A surprising puff piece from Chris Keall in the NBR sings the praises of Telecom’s Chorus Division’s cabinet roll out:
The Telecom division is now half way through its government-mandated project to roll-out 3600 roadside fibre optic cable cabinets around neighborhoods nationwide. Each shortens the distance that data has to travel over an older copper line on its way to a phone exchange.
The aim is to give 80% of New Zealanders access to a 10Mbit/s to 20Mbit/s internet connection by the end of 2011.
Costing north of $1 billion, it’s the largest telecommunications infrastructure project currently under way across Australia or New Zealand.
While it’s great that Telecom are spending money on infrastructure my understanding was that cabinetisation was less than optimal.
I was cabinetised recently – I found out when my internet disappeared and connected that event with the chap playing with wires in a box down the road.
To reconnect I needed to downgrade from naked ADSL 2.0 (no phone number required) to an ADSL 1.0 product which required that I start paying for a telephone number. I have yet to plug in a phone, and resent paying the extra dollars each month.
I’m a decent distance from the exchange and as xDSL degrades over distance the cabinet process worked, and my average connection speeds went up. I now get 12 MBPS from my house to to the local Wellington server – so thanks Chorus.
But how good it would be if I was able to use an Orcon ADSL 2.0 connection, and not have to pay for a phone line?
So Chris – I have a couple of questions – maybe you can answer them, or maybe Telecom and Chorus can next time you chat:
- As I understand my ISP, Orcon, cannot put their own ADSL 2.0 (or VDSL for that matter) inside the Chorus cabinet – is that right? (I actually don’t know)
- Indeed are competitors able to get unfettered access to these cabinets?
- Will those cabinets support delivering fibre to the premise? I’d really like really fast two way connectivity.
- Was this really a government mandate as the article says – or just Telecom’s way of delivering to a broadband mandate?
- Can anyone sign up to a Telecom service without committing to a 2 year contract?
Vodafone, Orcon and others can physically install their own VDSL2 gear in Chorus roadside cabinets (and indeed both have a trial underway, in a single Auckland cabinet each) but both complain that the Commerce Commission-dictated access rates make this an uneconomic proposition.
See this previous NBR article, which I linked to in one of the photo captions for today’s story:
I’ve also previously mentioned (it’s hard to gauge what stuff to keep bringing up) that the Chorus cabinets can take G-Pon cards for fibre-to-the-premise – be they from Telecom Broadband or another ISP/retail fibre provider.
Telecom has to deliver 10Mbit/s to 20Mbit/s connections to 80% of New Zealanders by the end of 2011 as part of its government Operational Separation Undertakings. It chose roadside cabinets as the vehicle for this upgrade – and in purely infrastructure/practical terms its a logical route. Of course, Telecom’s rivals have had a lot of issues about access, which have had a good airing on NBR’s website.
Hope this fills in a few gaps,
Thanks Chris – awesome. Are Orcon and Vodafone actually installing any ADSL gear in cabinets, or just waiting for VDSL?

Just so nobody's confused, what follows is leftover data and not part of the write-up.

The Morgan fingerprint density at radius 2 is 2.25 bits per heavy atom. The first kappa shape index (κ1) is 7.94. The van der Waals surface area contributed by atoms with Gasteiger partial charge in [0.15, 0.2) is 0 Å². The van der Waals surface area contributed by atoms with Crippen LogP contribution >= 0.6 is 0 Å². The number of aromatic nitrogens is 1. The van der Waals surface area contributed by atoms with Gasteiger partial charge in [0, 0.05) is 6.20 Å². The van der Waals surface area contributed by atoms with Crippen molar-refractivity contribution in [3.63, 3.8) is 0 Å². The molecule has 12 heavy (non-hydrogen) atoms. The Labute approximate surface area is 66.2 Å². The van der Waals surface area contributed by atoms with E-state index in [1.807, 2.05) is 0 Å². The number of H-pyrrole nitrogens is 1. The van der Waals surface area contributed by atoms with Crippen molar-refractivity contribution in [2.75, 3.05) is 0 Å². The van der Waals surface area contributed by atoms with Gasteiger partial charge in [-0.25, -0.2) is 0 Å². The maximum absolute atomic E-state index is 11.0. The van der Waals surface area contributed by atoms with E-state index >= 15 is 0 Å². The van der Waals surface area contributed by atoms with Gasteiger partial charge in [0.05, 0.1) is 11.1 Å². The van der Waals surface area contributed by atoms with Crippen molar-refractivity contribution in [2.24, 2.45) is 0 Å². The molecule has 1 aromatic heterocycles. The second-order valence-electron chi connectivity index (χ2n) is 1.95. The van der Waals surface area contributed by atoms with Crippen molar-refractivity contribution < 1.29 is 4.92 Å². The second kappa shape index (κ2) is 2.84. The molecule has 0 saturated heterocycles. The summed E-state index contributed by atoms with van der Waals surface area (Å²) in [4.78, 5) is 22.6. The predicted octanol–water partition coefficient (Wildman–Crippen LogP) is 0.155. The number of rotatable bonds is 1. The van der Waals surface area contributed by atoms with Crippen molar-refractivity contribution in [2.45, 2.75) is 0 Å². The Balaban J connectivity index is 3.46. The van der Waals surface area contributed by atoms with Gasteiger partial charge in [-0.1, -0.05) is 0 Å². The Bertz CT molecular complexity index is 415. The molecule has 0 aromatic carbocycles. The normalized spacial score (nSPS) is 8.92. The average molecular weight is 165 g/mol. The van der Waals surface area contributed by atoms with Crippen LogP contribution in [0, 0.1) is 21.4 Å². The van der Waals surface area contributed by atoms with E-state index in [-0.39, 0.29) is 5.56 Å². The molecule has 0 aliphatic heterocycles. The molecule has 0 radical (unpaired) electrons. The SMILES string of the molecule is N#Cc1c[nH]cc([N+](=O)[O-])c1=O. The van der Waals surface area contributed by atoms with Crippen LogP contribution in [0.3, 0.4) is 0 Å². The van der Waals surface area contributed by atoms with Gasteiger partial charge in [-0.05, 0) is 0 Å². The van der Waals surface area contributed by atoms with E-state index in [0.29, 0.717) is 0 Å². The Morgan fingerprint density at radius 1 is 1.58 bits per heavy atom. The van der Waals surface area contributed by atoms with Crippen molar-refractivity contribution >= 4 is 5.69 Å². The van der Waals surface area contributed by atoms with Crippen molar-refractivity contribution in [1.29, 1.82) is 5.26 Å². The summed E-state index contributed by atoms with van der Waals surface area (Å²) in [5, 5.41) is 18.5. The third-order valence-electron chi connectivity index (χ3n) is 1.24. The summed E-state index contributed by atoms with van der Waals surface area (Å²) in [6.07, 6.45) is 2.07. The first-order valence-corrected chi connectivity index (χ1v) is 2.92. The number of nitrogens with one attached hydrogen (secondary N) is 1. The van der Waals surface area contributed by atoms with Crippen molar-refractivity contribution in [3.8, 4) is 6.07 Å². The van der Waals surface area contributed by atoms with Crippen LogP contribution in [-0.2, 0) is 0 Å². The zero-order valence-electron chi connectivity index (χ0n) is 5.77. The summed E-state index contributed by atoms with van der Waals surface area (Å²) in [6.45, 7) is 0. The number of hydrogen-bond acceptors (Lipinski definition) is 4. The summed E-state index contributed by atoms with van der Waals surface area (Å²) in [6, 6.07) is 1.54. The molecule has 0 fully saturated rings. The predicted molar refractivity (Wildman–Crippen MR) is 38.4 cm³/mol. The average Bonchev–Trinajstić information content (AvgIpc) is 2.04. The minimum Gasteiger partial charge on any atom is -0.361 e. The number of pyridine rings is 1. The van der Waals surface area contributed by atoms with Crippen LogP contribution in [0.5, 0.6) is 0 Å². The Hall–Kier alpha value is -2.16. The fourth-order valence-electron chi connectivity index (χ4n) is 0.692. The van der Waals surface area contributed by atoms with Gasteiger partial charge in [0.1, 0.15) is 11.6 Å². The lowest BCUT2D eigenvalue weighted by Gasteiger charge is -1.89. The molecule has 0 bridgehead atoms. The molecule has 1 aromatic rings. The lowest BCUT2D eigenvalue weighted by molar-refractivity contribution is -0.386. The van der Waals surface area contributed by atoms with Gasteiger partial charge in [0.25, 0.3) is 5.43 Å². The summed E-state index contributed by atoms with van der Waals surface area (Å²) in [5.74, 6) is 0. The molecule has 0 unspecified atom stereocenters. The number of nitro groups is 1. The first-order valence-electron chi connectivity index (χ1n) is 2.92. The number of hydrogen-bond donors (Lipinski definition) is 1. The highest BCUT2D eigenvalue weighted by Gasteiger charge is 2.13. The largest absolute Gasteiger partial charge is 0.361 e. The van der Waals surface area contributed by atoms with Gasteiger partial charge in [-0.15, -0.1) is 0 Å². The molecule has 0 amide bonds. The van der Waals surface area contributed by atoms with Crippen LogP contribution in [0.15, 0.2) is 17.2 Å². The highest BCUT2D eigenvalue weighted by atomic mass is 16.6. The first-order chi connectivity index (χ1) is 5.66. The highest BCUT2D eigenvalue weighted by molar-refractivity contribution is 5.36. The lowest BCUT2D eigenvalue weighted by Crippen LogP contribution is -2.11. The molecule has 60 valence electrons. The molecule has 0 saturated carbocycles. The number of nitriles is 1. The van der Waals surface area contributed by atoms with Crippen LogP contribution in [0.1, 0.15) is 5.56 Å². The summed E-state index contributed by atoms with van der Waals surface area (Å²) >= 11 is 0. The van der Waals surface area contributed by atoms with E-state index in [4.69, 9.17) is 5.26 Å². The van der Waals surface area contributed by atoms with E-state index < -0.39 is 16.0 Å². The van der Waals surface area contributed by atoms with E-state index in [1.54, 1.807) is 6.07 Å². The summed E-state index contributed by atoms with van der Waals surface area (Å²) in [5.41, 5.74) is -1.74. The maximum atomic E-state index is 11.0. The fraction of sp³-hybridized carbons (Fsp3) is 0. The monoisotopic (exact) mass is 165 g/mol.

As far as I can see this is an effort to undo the local loop unbundling we had a few years ago.
I live on the North Shore and get sync speeds of 16 down/1 up.
Unfortunately our street is due to be cabnetised this year and as we are on Orcon (whom I love) our speeds will undoubtedly go down.
I believe that if we are to retain the relative openness of the internet we *debatably* experience now, it must be open from the ground up.
Surely the better solution would have been to skip the cabinets and go directly to fibre-to-the-premises?
I believe the VDSL2 gear tht Vodafone and Orcon each have in a single Chorus cabinet in Auckland is it – there’s not ADSL2+ stuff.
My latest information from each is that plans to install their own VDSL2 gear commercially, en masse, are on hold indefinitely because the Commerce Commission-approved access pricing to cabinets is too high (of course, it can also be installed into exchanges).
Since May 2009, all DSL gear going into Chorus cabinets (which are rolled out on a Commerce Commission-dictated pace of 25 a week)has been VDSL2.
A Chorus rep told me that the only VDSL2 cards are manufactured these days.
Any ISP can put their gear in those cabinets. They are designed to be filled – everything you need to know is here: http://www.geekzone.co.nz/sbiddle/7113
The problem is economics. Not as much as the access rates as stated by Chris, but how many people will be using the service?
If Orcon but their gear in a cabinet and only one user in that road is connected (yourself), then it get REALLY expensive for them. Even if it was cheap access rates – because the equipment is still paid for the number of ports ordered, not the number of ports in use.
Orcon and Vodafone both say that if the number of people who sign up for VDSL2 in any given neighourhood is roughly equal to their overall broadband marketshare, then it’s still uneconomic for them to access a cabinet.
Nice photos of inside BiddleCorp, incidentally.
Yes, it was a nice day when we had that tour. BiddleCorp was in a good mood…
Stunning telco porn – thanks Mauricio
so, three years later, are you worse off since you were cabinetised? i only wish i could have been cabinetised. I have ADSL with 7Mbps/1Mbps (no cabinet) and UFB is years away….
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